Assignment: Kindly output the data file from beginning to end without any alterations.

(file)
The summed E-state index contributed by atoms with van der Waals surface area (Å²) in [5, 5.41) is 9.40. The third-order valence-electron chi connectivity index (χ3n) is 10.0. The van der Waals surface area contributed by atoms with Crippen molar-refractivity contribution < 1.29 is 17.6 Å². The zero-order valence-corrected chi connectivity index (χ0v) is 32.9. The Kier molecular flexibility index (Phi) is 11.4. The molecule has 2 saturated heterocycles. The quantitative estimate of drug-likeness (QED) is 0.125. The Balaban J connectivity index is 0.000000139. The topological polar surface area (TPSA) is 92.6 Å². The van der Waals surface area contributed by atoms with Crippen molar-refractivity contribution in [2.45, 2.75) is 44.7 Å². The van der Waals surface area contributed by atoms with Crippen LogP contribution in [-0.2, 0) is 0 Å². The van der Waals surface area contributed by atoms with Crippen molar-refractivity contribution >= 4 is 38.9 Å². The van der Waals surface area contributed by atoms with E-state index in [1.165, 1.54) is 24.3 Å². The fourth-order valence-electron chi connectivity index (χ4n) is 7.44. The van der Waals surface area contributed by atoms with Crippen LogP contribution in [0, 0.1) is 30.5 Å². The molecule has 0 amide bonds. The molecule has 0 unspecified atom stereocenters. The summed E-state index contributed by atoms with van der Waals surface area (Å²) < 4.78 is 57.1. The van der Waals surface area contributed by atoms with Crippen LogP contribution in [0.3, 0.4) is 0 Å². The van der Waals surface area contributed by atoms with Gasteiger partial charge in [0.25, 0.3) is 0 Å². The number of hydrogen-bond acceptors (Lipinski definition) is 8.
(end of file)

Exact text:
The summed E-state index contributed by atoms with van der Waals surface area (Å²) in [5, 5.41) is 9.40. The third-order valence-electron chi connectivity index (χ3n) is 10.0. The van der Waals surface area contributed by atoms with Crippen molar-refractivity contribution < 1.29 is 17.6 Å². The zero-order valence-corrected chi connectivity index (χ0v) is 32.9. The Kier molecular flexibility index (Phi) is 11.4. The molecule has 2 saturated heterocycles. The quantitative estimate of drug-likeness (QED) is 0.125. The Balaban J connectivity index is 0.000000139. The topological polar surface area (TPSA) is 92.6 Å². The van der Waals surface area contributed by atoms with Crippen molar-refractivity contribution in [2.45, 2.75) is 44.7 Å². The van der Waals surface area contributed by atoms with Crippen LogP contribution in [-0.2, 0) is 0 Å². The van der Waals surface area contributed by atoms with Crippen molar-refractivity contribution >= 4 is 38.9 Å². The van der Waals surface area contributed by atoms with E-state index in [1.165, 1.54) is 24.3 Å². The fourth-order valence-electron chi connectivity index (χ4n) is 7.44. The van der Waals surface area contributed by atoms with Crippen LogP contribution in [0, 0.1) is 30.5 Å². The molecule has 0 amide bonds. The molecule has 0 unspecified atom stereocenters. The summed E-state index contributed by atoms with van der Waals surface area (Å²) < 4.78 is 57.1. The van der Waals surface area contributed by atoms with Crippen LogP contribution in [0.3, 0.4) is 0 Å². The van der Waals surface area contributed by atoms with Gasteiger partial charge in [0.25, 0.3) is 0 Å². The number of hydrogen-bond acceptors (Lipinski definition) is 8.